Writing log in flash

Steve deRosier derosier at gmail.com
Tue Feb 13 23:53:44 PST 2018

On Tue, Feb 13, 2018 at 11:06 PM, Ran Shalit <ranshalit at gmail.com> wrote:
> Hello,
> I have a general question about NAND technology:
> Is it possible to write in nand continuously ?
> I understand that NAND technology requires block erase, and then the
> writing is done per page.
> Yet, jffs for example achieve doing fwrite() which can get any size,
> so how does jffs achieve that ?
> Is it that it write pages continously ? We actually use on-die ecc, so
> I am not sure if that is possible. I mean, if we write first 10 words
> in page, so on writing the rest of the pagem, the ecc will need to be
> re-written, so that's probably a problem.
> Does it mean we have to wait for a complete page bytes, before writing
> into flash ?
> Thank you,
> Ran

Hi Ran,

The short version is: you usually must write in pages.  Or if your
chip supports it, sub-pages.

And, you need to consult the datasheet of the NAND you are using.

I can only give you the experience of the devices I'm familiar with.
Mostly older Micron SLC NANDs, with no sub-page write support.

* Erase is done per block. Keep in mind that blocks can be fairly
large, like 128 kbytes (+oob area space).
* Writing must be done in pages. In my devices, a page is 2 kbytes
(+oob area space, usually 64 bytes).
* Because writing is done in pages, the driver or filesystem is going
to be buffering data to at least that page worth.  It will flush a
partial page when appropriate, but that's the end of the use of that
* While it _might_ be possible to write multiple times to a page,
doing so tends to disrupt other data on the page, so the datasheet
usually says not to do that.  And if you're running with ECC, that can
create a problem.
* On-chip ECC vs not doesn't matter for your application.  All that
changes is where the ECC data is calculated. It's still calculated on
a per-page (or sub-page) basis.
* This is my understanding of sub-page writes, never having used a
NAND with that, I'm making educated guesses. Even with a sub-page
write, the driver must write in sub-page units. On my devices that
would be 512 bytes of data. Reason being is the ECC is calculated over
that chunk as a whole. So, sub-page writes might help you, but not
with your example of only writing 10 words at a time.
* And finally - you're right, if you were to write only a few bytes
and then wrote a few more, ECC would need to be rewritten, which can't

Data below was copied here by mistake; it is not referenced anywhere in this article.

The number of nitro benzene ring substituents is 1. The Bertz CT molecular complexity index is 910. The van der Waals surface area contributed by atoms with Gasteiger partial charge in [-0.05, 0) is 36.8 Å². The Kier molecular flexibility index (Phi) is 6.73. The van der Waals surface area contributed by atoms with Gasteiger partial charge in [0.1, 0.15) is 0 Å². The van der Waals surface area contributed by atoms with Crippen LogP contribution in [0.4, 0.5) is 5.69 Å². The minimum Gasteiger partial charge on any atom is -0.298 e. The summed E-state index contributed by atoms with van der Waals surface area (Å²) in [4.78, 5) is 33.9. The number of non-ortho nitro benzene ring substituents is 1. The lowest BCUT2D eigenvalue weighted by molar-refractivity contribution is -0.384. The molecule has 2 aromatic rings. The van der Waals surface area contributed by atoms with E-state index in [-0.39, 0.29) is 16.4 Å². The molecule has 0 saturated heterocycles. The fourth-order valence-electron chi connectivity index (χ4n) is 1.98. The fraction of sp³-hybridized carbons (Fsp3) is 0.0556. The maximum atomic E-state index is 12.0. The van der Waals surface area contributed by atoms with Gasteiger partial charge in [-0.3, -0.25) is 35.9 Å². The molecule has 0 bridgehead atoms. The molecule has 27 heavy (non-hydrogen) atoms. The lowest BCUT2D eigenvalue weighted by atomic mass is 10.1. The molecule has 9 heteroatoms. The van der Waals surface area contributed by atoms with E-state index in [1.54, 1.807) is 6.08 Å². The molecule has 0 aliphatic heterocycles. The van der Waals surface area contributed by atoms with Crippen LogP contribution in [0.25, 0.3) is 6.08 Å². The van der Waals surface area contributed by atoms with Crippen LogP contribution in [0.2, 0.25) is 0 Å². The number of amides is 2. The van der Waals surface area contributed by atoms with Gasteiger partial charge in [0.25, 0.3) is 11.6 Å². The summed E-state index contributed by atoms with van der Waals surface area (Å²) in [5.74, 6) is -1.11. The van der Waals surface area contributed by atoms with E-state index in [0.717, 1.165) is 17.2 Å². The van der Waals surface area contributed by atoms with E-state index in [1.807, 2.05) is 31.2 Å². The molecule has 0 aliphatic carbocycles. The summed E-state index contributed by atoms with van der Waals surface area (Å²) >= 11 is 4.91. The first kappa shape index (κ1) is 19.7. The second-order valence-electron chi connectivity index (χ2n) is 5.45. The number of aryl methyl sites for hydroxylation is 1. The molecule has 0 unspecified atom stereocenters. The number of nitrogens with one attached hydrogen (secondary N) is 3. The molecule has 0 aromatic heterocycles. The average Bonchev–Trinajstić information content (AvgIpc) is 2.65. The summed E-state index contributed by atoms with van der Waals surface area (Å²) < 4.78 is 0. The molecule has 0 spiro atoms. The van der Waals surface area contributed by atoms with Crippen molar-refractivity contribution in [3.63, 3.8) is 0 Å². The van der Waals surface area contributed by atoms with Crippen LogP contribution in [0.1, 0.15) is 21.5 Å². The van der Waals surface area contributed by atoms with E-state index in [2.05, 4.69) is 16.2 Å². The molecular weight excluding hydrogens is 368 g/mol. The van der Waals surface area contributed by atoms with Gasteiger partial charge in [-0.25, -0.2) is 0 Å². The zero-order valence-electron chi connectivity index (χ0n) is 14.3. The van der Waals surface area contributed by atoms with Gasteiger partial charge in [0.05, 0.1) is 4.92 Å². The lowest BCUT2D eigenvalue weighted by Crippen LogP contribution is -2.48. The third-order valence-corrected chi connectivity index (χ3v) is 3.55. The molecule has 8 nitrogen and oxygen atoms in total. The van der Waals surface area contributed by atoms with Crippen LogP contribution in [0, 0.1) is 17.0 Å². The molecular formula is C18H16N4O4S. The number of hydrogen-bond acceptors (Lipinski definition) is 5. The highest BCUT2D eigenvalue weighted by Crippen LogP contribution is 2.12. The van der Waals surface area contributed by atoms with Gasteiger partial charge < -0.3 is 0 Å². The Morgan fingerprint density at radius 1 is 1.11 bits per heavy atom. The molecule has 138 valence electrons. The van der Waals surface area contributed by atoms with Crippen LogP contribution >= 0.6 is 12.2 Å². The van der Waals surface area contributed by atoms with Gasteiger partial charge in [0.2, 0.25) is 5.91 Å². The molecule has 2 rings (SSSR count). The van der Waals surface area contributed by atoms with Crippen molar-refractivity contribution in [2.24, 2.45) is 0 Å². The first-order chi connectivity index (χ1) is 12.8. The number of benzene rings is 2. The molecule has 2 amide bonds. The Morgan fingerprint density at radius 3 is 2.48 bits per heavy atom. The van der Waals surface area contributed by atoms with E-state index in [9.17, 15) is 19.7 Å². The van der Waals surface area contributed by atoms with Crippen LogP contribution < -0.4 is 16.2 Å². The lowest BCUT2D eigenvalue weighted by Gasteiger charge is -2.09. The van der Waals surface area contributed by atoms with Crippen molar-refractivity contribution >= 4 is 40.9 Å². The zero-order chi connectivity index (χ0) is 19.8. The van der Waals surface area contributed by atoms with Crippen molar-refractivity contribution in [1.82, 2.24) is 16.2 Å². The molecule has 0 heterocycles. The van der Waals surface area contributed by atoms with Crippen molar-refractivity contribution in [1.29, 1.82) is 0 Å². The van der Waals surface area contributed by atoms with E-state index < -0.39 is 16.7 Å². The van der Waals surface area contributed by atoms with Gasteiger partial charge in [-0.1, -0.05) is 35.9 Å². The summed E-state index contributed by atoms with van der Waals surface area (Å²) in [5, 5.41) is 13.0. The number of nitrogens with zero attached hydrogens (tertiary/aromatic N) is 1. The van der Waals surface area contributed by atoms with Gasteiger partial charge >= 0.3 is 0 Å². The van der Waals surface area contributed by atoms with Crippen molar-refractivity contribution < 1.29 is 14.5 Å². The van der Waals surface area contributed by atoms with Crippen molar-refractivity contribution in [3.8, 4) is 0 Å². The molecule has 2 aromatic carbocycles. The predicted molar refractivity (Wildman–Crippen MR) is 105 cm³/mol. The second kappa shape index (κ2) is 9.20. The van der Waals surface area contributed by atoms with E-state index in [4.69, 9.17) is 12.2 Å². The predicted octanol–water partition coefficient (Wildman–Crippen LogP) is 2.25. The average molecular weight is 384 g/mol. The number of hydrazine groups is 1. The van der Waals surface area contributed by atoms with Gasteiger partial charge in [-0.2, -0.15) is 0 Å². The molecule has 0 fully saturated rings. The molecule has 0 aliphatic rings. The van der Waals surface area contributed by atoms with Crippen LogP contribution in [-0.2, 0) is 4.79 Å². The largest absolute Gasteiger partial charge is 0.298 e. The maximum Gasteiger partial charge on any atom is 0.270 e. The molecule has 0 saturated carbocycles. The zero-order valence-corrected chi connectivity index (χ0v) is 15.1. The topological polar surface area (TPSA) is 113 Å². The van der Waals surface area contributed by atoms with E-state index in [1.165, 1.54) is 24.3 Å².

successfully be done without first erasing the entire block.

Hopefully I'm right in the above and I can save Richard or Boris a few
moments of time; otherwise I'm sure someone will chime in and correct
me. Again, I'll be clear: the above is based on the devices I use and
might not apply to all. And if you haven't already, read the datasheet
of the NAND you are using.

I can't speak to jffs with regard to what you bring up. I generally
use UBIFS on UBI.

I think you should look at your application and what you're trying to
do. I assume by log, you're talking about logging either external data
or system operation and what you're concerned about are power-cuts,
because who cares if you buffer up 2k if it never looses the buffer in
RAM. Without knowing your application, this is my suggestion, assuming
being forced to run a NAND flash. I'd place the log in UBIFS. If
you're logging data, and it's slow data, you're reading it and the
driver will be buffering and writing it out as necessary. UBI will
take care of wear-leveling and making sure it flushes buffers either
on a timer or as it gets full pages.  UBI/UBIFS is power-cut resistant
and while if you get a power cut you might loose some data, at least
the rest is safe and sound on your NAND.  If you get a power cut,
you're going to lose data while the device is offline anyway, so I
don't really see a difference.  As for logging system operation, like
saving syslog or kernel messages to the log, well, it should be OK in
most cases. And in the few it wouldn't be, I'd expect the data you
wanted to write to be corrupt anyway, so little loss is really there.

And if you truly must have a "data must be written at all costs"
you're going to want to investigate other or additional hardware. For
example, have a brown-out detect with a backup battery or super-cap
and detect the problem and be sure to flush RAM and shutdown cleanly
before you lose power.  In any case, this and the previous paragraph
are just my opinions.

- Steve

Steve deRosier
Cal-Sierra Consulting LLC

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